fbpx Skip to main content

Roy Hodgson says his conscience is clear despite being unable to keep Watford in the Premier League.

A 1-0 loss at his old club Crystal Palace on Saturday proved the final nail in the Hornets’ coffin and confirmed they would be back in the Sky Bet Championship next season.

Veteran boss Hodgson and trusty assistant Ray Lewington were parachuted in to replace Claudio Ranieri at the end of January after Watford dropped into the bottom three following a 3-0 reverse at home to Norwich.

The 74-year-old won his fourth match in charge of the Vicarage Road outfit but an overall run of 11 defeats in 15 games has resulted in a second relegation in three seasons.

Hodgson said: “When you take over a team at the bottom of the league you know it’s never going to be easy to move them up the table.

“Of course you understand that but my conscience and Ray’s are 100 per cent clear.

“We have worked to the very best of our ability and the things that we did here which helped Crystal Palace, we have done exactly the same with Watford with the same degree of passion and the same energy and enthusiasm.

“So we can look at ourselves in the mirror and say ‘what could you have done more, where did you go wrong?’ And I don’t honestly think we can answer that other than by saying we couldn’t do any more than we have done.

“Unfortunately our message wasn’t strong enough to get through to the players and turn them around.”

It was confirmed earlier this month that Hodgson would leave Watford at the end of the season, having penned a short-term deal with the club on January 25.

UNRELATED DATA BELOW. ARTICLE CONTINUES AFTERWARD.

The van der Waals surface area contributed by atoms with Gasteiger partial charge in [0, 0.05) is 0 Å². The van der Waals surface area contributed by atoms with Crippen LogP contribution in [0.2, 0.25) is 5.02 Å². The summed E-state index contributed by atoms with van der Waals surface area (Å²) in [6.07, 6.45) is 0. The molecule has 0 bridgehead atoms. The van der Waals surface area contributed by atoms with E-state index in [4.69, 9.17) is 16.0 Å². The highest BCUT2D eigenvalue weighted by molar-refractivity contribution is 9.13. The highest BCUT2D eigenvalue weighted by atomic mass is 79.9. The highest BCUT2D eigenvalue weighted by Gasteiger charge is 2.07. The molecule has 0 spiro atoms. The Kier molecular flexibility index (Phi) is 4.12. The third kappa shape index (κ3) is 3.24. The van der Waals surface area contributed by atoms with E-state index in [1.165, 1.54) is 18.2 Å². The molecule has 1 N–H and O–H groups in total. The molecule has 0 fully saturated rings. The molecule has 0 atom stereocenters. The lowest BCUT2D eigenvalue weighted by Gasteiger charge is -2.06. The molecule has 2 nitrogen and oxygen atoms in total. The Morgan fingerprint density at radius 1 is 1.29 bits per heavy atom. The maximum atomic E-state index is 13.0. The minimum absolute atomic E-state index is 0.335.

A new manager will be required for the Hornets’ latest promotion push and will be the 17th different person, including caretakers, to have sat in the Vicarage Road hot seat since the Pozzo family took over the club back in the summer of 2012.

The regular hiring and firing by the Italian ownership during their decade in charge has brought scrutiny and repeated criticism but the current boss defended the scattergun approach.

“That has been a subject of debate for some time but I went into the club for these few months knowing full well how it operates,” Hodgson added.

“They have been quite successful with their model and have taken the club from mid-table in the Championship into the Premier League on two occasions.

“Now their job will be looking at those two periods and working out ‘what do we need to do to make certain next time we go up that we don’t immediately plunge back down again?’”

Hodgson, who started his managerial career in 1976 and briefly worked for the Pozzo family at Udinese in 2001, revealed he would speak with Gino Pozzo and sporting director Cristiano Giaretta over how to approach the final three games of the campaign.

He revealed: “The people in charge of the club have got a very clear idea of what they expect from the players, what they need, what needs to be done.

“In these last few games I shall certainly be liaising with the owner and sporting director to see if there are players they need to look at and see in action or would like to see in these last three games.

“So, I will be working on behalf of the club with their views going forward but I won’t be advising unless my advice is sought.”